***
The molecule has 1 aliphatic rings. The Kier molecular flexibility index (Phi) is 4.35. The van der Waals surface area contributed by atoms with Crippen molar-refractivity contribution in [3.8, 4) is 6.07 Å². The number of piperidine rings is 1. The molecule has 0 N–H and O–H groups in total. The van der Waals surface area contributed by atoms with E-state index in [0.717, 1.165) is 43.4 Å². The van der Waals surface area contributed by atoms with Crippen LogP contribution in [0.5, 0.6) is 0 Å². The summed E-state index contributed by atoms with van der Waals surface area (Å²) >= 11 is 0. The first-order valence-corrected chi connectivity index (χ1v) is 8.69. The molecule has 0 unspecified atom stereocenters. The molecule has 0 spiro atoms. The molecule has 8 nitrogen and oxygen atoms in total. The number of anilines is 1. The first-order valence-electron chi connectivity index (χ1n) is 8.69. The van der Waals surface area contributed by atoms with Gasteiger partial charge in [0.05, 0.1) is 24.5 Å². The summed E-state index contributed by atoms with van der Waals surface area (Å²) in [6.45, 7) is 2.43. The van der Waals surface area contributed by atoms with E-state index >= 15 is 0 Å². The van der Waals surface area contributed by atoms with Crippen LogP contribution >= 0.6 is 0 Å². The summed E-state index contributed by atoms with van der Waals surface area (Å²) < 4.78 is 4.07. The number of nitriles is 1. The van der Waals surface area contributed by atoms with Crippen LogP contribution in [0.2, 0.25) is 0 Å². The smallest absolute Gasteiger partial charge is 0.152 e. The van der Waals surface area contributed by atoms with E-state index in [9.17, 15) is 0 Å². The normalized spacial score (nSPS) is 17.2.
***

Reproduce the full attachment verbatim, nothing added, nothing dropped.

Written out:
The molecule has 1 aliphatic rings. The Kier molecular flexibility index (Phi) is 4.35. The van der Waals surface area contributed by atoms with Crippen molar-refractivity contribution in [3.8, 4) is 6.07 Å². The number of piperidine rings is 1. The molecule has 0 N–H and O–H groups in total. The van der Waals surface area contributed by atoms with E-state index in [0.717, 1.165) is 43.4 Å². The van der Waals surface area contributed by atoms with Crippen LogP contribution in [0.5, 0.6) is 0 Å². The summed E-state index contributed by atoms with van der Waals surface area (Å²) >= 11 is 0. The first-order valence-corrected chi connectivity index (χ1v) is 8.69. The molecule has 0 unspecified atom stereocenters. The molecule has 0 spiro atoms. The molecule has 8 nitrogen and oxygen atoms in total. The number of anilines is 1. The first-order valence-electron chi connectivity index (χ1n) is 8.69. The van der Waals surface area contributed by atoms with Gasteiger partial charge in [0.05, 0.1) is 24.5 Å². The summed E-state index contributed by atoms with van der Waals surface area (Å²) in [6.45, 7) is 2.43. The van der Waals surface area contributed by atoms with E-state index >= 15 is 0 Å². The van der Waals surface area contributed by atoms with Crippen LogP contribution >= 0.6 is 0 Å². The summed E-state index contributed by atoms with van der Waals surface area (Å²) < 4.78 is 4.07. The number of nitriles is 1. The van der Waals surface area contributed by atoms with Crippen LogP contribution in [0.2, 0.25) is 0 Å². The smallest absolute Gasteiger partial charge is 0.152 e. The van der Waals surface area contributed by atoms with E-state index in [9.17, 15) is 0 Å². The normalized spacial score (nSPS) is 17.2.